In Hollywood’s ever-expanding arm’s race for content, creators are being recruited at a premium. It’s why Disney aggressively pursued writer-director-producer J.J. Abrams and it’s why he ultimately signed an overall deal with WarnerMedia for around $500 million. But missing out on Abrams isn’t necessarily a loss—it’s an opportunity for a new direction. The Mouse House should now refocus its efforts on signing Taika Waititi to an overall deal.
Let’s back up for a moment and explain what, exactly, an overall deal is and why they’ve become so important in Hollywood before we circle back to Waititi.
An overall deal is a binding contract between a creator and a studio in which the latter provides financial compensation in exchange for the former’s creative creations. The studio will generally own anything created under this pact while the writers, directors and producers who sign them typically receive industry clout, creative freedom, institutional studio support and lucrative paydays. It’s a power boost for both parties.
Last year, Netflix signed American Horror Story creator Ryan Murphy ($300 million) and Grey’s Anatomy creator Shonda Rhimes ($100 million) to nine-figure deals. This year, the market-leading streamer signed Game of Thrones creators David Benioff and D.B. Weiss ($200 million) to an extensive film/TV agreement. Showrunner salaries are exploding throughout the industry and those with film experience are even more valuable. This is how the game is played these days—hoarding assets to construct a roster of brand-name content creators.
That brings us to the multi-talented Waititi who is an actor, writer, director and producer. He’s a prime target for Disney for two main reasons. First and foremost, he’s a supremely talented creator with a distinctive voice. As a behind the scenes force, his only project with a negative Rotten Tomatoes score is his 2007 feature directorial debut Eagle vs Shark (55%). Otherwise, he’s been nominated for an Oscar and his work has largely been met with critical praise and commercial success.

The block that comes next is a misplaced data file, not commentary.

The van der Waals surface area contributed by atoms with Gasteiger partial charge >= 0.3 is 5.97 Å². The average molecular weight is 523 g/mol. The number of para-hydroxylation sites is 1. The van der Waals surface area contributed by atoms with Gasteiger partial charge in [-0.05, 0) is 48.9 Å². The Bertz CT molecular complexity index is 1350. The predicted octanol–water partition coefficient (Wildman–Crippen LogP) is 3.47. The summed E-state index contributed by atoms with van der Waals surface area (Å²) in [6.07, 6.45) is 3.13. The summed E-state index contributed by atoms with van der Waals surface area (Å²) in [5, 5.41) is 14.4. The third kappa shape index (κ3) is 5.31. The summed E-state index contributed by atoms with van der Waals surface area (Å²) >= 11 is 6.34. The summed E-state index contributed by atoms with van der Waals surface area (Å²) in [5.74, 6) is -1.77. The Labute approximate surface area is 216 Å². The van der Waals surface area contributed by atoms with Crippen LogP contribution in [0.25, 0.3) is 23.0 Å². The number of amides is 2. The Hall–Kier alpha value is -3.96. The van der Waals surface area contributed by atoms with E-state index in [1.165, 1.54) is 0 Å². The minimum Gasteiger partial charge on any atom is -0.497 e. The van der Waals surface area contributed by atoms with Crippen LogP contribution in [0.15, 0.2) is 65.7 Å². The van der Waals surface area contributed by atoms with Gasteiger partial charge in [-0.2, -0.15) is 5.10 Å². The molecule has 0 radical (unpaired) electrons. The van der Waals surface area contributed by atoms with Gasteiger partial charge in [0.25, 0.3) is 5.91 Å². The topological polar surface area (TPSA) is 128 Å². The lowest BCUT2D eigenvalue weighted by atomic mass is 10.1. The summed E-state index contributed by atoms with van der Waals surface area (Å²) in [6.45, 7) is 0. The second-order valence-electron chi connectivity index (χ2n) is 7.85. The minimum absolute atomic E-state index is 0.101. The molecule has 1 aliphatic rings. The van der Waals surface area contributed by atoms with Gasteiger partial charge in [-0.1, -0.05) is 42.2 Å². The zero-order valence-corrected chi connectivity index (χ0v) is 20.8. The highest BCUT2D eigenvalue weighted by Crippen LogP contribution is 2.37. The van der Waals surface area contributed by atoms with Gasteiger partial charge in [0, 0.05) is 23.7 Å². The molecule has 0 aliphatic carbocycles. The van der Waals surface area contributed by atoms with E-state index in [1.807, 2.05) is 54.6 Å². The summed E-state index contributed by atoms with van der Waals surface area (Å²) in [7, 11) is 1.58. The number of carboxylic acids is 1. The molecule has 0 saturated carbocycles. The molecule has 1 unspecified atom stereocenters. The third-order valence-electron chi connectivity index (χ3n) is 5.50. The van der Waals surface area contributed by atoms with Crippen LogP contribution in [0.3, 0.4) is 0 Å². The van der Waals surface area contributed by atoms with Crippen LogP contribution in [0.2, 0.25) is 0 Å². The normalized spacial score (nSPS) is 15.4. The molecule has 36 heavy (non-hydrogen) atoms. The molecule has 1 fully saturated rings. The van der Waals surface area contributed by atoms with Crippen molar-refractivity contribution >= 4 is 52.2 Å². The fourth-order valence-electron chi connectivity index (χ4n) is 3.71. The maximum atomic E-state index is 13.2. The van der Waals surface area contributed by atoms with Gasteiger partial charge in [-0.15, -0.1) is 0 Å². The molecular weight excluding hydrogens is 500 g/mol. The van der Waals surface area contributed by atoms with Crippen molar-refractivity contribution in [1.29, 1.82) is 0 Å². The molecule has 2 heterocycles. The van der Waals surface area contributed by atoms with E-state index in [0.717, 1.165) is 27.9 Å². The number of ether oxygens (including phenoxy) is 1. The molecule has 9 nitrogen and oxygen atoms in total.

The 2014 vampire mockumentary What We Do in the Shadows quickly emerged as a cult classic and a small box office win ($7 million against a $1.6 million budget) which led to a well-received TV adaptation this year which Waititi executive produces. His 2016 feature Hunt for the Wilderpeople is a delightful coming-of-age tale and one of the highest-grossing films ever in his native New Zealand. Thor: Ragnarok ($854 million worldwide) is obviously a massively successful Marvel blockbuster that convinced the studio to bring Waititi back for the upcoming Thor: Love and Thunder while Jojo Rabbit just won the top prize at the Toronto International Film Festival. His is a track record of victories.
The second reason why Waititi and Disney are a natural fit is that the pair have already established an impressive working relationship. Marvel Studios is a Disney-owned entity as is 21st Century Fox where Waititi’s Jojo Rabbit (Fox Searchlight) and What We Do in the Shadows TV series (FX) now fall under. His upcoming Thor sequel and the dramedy Next Goal Wins again fall under Marvel and Fox Searchlight, respectively. Waititi also stepped behind the camera for an episodes of Lucasfilm’s The Mandalorian, which will be headlining Disney+. The two sides are more than familiar with one another at this point in their fruitful collaborations.
Disney offers a vast empire of mediums, distribution hubs and brands for Waititi to play around with. Film pursuits can be supported by both Disney and Fox, a strong one-two punch of theatrical muscle. Their combined small screen presence is a multi-faceted sandbox with broadcast, basic cable and streaming opportunities all present. In addition to Marvel and Lucasfilm, it’s easy to envision Waititi having a field day with Pixar and Fox’s deep library of classic IP.
Waititi won’t be getting Abrams money in any potential overall deal, but he’s proved to be a versatile talent who can accrue both critical and commercial success across a broad variety of genres and mediums. That’s worth a pretty penny in today’s Hollywood landscape.